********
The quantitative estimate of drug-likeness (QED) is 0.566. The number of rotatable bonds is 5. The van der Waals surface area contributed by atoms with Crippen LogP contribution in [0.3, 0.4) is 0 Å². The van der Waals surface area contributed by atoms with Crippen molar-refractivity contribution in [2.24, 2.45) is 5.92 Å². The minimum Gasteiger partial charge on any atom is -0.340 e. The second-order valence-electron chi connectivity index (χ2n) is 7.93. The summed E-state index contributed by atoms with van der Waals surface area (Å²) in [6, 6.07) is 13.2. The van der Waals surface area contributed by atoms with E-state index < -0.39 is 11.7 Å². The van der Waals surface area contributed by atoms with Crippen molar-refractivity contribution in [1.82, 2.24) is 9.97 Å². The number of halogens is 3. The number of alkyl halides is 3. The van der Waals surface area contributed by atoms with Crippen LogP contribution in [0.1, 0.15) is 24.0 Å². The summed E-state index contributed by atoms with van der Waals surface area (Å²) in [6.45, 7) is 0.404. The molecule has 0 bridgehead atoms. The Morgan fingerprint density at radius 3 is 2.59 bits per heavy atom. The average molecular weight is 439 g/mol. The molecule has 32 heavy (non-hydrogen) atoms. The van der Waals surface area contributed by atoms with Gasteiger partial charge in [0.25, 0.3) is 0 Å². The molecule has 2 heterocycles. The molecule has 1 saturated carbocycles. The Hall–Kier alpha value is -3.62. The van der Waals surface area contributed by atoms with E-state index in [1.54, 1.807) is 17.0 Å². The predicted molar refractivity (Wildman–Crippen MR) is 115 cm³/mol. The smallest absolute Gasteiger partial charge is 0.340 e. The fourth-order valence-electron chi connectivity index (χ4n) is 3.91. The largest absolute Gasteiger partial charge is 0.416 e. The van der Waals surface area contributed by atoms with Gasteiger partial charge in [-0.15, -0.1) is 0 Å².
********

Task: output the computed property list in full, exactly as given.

The quantitative estimate of drug-likeness (QED) is 0.566. The number of rotatable bonds is 5. The van der Waals surface area contributed by atoms with Crippen LogP contribution in [0.3, 0.4) is 0 Å². The van der Waals surface area contributed by atoms with Crippen molar-refractivity contribution in [2.24, 2.45) is 5.92 Å². The minimum Gasteiger partial charge on any atom is -0.340 e. The second-order valence-electron chi connectivity index (χ2n) is 7.93. The summed E-state index contributed by atoms with van der Waals surface area (Å²) in [6, 6.07) is 13.2. The van der Waals surface area contributed by atoms with E-state index < -0.39 is 11.7 Å². The van der Waals surface area contributed by atoms with Crippen molar-refractivity contribution in [1.82, 2.24) is 9.97 Å². The number of halogens is 3. The number of alkyl halides is 3. The van der Waals surface area contributed by atoms with Crippen LogP contribution in [0.1, 0.15) is 24.0 Å². The summed E-state index contributed by atoms with van der Waals surface area (Å²) in [6.45, 7) is 0.404. The molecule has 0 bridgehead atoms. The Morgan fingerprint density at radius 3 is 2.59 bits per heavy atom. The average molecular weight is 439 g/mol. The molecule has 32 heavy (non-hydrogen) atoms. The van der Waals surface area contributed by atoms with Gasteiger partial charge in [0.25, 0.3) is 0 Å². The molecule has 2 heterocycles. The molecule has 1 saturated carbocycles. The Hall–Kier alpha value is -3.62. The van der Waals surface area contributed by atoms with E-state index in [1.54, 1.807) is 17.0 Å². The predicted molar refractivity (Wildman–Crippen MR) is 115 cm³/mol. The smallest absolute Gasteiger partial charge is 0.340 e. The fourth-order valence-electron chi connectivity index (χ4n) is 3.91. The largest absolute Gasteiger partial charge is 0.416 e. The van der Waals surface area contributed by atoms with Gasteiger partial charge in [-0.15, -0.1) is 0 Å².